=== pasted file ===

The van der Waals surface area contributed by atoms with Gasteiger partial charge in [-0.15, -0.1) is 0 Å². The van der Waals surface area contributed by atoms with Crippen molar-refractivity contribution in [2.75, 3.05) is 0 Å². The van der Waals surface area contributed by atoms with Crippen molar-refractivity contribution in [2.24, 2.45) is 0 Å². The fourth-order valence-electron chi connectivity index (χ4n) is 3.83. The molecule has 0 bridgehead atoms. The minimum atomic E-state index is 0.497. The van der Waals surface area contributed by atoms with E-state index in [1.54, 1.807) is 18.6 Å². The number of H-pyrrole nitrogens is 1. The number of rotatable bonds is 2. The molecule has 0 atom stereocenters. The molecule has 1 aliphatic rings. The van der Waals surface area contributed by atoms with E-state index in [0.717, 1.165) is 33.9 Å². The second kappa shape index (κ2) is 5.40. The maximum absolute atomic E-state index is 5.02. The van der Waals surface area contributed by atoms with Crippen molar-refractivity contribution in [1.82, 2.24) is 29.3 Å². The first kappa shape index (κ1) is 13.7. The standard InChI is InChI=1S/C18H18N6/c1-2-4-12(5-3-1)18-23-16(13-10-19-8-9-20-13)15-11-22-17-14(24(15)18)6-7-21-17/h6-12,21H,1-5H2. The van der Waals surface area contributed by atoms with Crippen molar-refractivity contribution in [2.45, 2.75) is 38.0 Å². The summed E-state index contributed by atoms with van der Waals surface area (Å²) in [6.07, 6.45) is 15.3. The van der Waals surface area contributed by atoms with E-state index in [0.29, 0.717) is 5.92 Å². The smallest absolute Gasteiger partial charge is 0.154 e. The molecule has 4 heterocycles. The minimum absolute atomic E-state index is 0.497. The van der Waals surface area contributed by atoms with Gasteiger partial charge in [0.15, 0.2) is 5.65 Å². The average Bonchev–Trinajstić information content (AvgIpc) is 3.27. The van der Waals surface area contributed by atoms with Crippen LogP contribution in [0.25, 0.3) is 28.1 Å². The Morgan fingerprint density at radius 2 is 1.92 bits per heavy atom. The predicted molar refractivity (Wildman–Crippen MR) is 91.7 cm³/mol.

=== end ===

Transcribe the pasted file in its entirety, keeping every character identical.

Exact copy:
The van der Waals surface area contributed by atoms with Gasteiger partial charge in [-0.15, -0.1) is 0 Å². The van der Waals surface area contributed by atoms with Crippen molar-refractivity contribution in [2.75, 3.05) is 0 Å². The van der Waals surface area contributed by atoms with Crippen molar-refractivity contribution in [2.24, 2.45) is 0 Å². The fourth-order valence-electron chi connectivity index (χ4n) is 3.83. The molecule has 0 bridgehead atoms. The minimum atomic E-state index is 0.497. The van der Waals surface area contributed by atoms with E-state index in [1.54, 1.807) is 18.6 Å². The number of H-pyrrole nitrogens is 1. The number of rotatable bonds is 2. The molecule has 0 atom stereocenters. The molecule has 1 aliphatic rings. The van der Waals surface area contributed by atoms with E-state index in [0.717, 1.165) is 33.9 Å². The second kappa shape index (κ2) is 5.40. The maximum absolute atomic E-state index is 5.02. The van der Waals surface area contributed by atoms with Crippen molar-refractivity contribution in [1.82, 2.24) is 29.3 Å². The first kappa shape index (κ1) is 13.7. The standard InChI is InChI=1S/C18H18N6/c1-2-4-12(5-3-1)18-23-16(13-10-19-8-9-20-13)15-11-22-17-14(24(15)18)6-7-21-17/h6-12,21H,1-5H2. The van der Waals surface area contributed by atoms with Crippen molar-refractivity contribution in [2.45, 2.75) is 38.0 Å². The summed E-state index contributed by atoms with van der Waals surface area (Å²) in [6.07, 6.45) is 15.3. The van der Waals surface area contributed by atoms with E-state index in [0.29, 0.717) is 5.92 Å². The smallest absolute Gasteiger partial charge is 0.154 e. The molecule has 4 heterocycles. The minimum absolute atomic E-state index is 0.497. The van der Waals surface area contributed by atoms with Gasteiger partial charge in [0.15, 0.2) is 5.65 Å². The average Bonchev–Trinajstić information content (AvgIpc) is 3.27. The van der Waals surface area contributed by atoms with Crippen LogP contribution in [0.25, 0.3) is 28.1 Å². The Morgan fingerprint density at radius 2 is 1.92 bits per heavy atom. The predicted molar refractivity (Wildman–Crippen MR) is 91.7 cm³/mol.